Doctor: Boxing may have led to accused murderer's mental illness

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Doctors say a St. Paul man charged with fatally stabbing a co-worker early this year suffers from brain impairments, perhaps brought on by his long career as a boxer.

The Pioneer Press reports a court has deemed Gregorio Maso Ramirez, 57, mentally ill and dangerous and committed him last week to the state hospital in St. Peter.

Ramirez was charged with second-degree murder in the February death of Uriel Navarro Ortiz, 44, who worked with Ramirez at Bailey Nurseries in Newport.

The Pioneer Press says the court's commitment order suggests Ramirez was having paranoid delusions and believed Ortiz was trying to kill him. The newspaper cites the commitment order in relaying these details:

  • Two doctors who examined Ramirez in May and June each concluded that he has a psychotic disorder and brain impairment.
  • Ramirez's mental illness takes the form of paranoid delusions that others are trying to kill him by poisoning his food or administering poison gases.
  • While incarcerated Ramirez refused to eat or drink, causing him to lose 26 pounds within six weeks.
  • He allegedly punched a corrections officer repeatedly, later saying he thought the room they were in was being filled with poisonous gases and he hoped to get ahold of the officer's gun to commit suicide.

The newspaper says the criminal case against Ramirez was suspended indefinitely when he was committed to the state hospital.

Boxing career

According to a Star Tribune story published in February (and republished by the Cuba Independiente blog), Ramirez was a member of Cuba's Olympic boxing teams in 1984 and 1988, was a silver medalist at the world championships of boxing in 1979 and 1982, finished his amateur boxing career with a record of 228--21, and later coached Cuba's national team.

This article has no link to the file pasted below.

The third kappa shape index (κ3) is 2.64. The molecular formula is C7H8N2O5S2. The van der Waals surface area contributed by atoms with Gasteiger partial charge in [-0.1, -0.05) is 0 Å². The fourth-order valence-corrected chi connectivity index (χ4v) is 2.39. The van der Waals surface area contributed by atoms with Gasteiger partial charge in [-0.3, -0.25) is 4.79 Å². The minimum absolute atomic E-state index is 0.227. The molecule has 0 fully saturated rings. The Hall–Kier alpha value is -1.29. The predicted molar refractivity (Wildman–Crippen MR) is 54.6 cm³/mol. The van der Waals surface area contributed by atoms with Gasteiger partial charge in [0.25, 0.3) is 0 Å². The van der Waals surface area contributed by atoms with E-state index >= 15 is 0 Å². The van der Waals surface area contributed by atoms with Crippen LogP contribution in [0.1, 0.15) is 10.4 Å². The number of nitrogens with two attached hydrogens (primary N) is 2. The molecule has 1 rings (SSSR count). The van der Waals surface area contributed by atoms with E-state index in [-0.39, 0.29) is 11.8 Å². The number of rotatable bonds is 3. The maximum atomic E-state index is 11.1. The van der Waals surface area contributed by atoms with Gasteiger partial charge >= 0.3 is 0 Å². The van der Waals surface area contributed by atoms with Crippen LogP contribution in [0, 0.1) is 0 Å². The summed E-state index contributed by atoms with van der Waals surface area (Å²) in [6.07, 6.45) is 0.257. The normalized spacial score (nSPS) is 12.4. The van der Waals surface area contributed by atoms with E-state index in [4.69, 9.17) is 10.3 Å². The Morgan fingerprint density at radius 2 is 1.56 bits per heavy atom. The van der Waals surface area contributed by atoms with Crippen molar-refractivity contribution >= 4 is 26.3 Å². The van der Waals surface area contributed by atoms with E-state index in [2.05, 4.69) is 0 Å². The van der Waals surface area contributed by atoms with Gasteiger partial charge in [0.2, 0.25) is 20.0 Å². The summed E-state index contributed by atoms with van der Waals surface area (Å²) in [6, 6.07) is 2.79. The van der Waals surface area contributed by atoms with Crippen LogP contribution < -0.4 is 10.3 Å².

The Pioneer Press says Ramirez began training as a boxer when he was 15 and his career lasted 20 years. The paper says he moved to the U.S. in 2010.

Dementia Pugilistica

One of the doctors who examined Ramirez this summer wrote that his symptoms are very similar to individuals diagnosed with dementia pugilistica, the Pioneer Press says.

The Brain Injury Research Institute says that condition is a type of brain damage that results from repeated concussions and was first discovered among boxers in the 1920s.

A MedLink page on dementia pugilistica describes it as the progressive end-stage of chronic traumatic encephalopathy or CTE.

As CBS reports, CTE is a brain disease caused by concussions that can only be diagnosed posthumously. It has turned up in boxers, football, and hockey players, some of whom killed themselves.

An article written for Esquina Boxeo last year details the struggles of athletes who were later found to have CTE. Those include former football star Dave Duerson, whose suicide note said he chose to shoot himself in the heart rather than the head so that scientists could study his brain intact.

Sports Illustrated published an English translation of the article in October.

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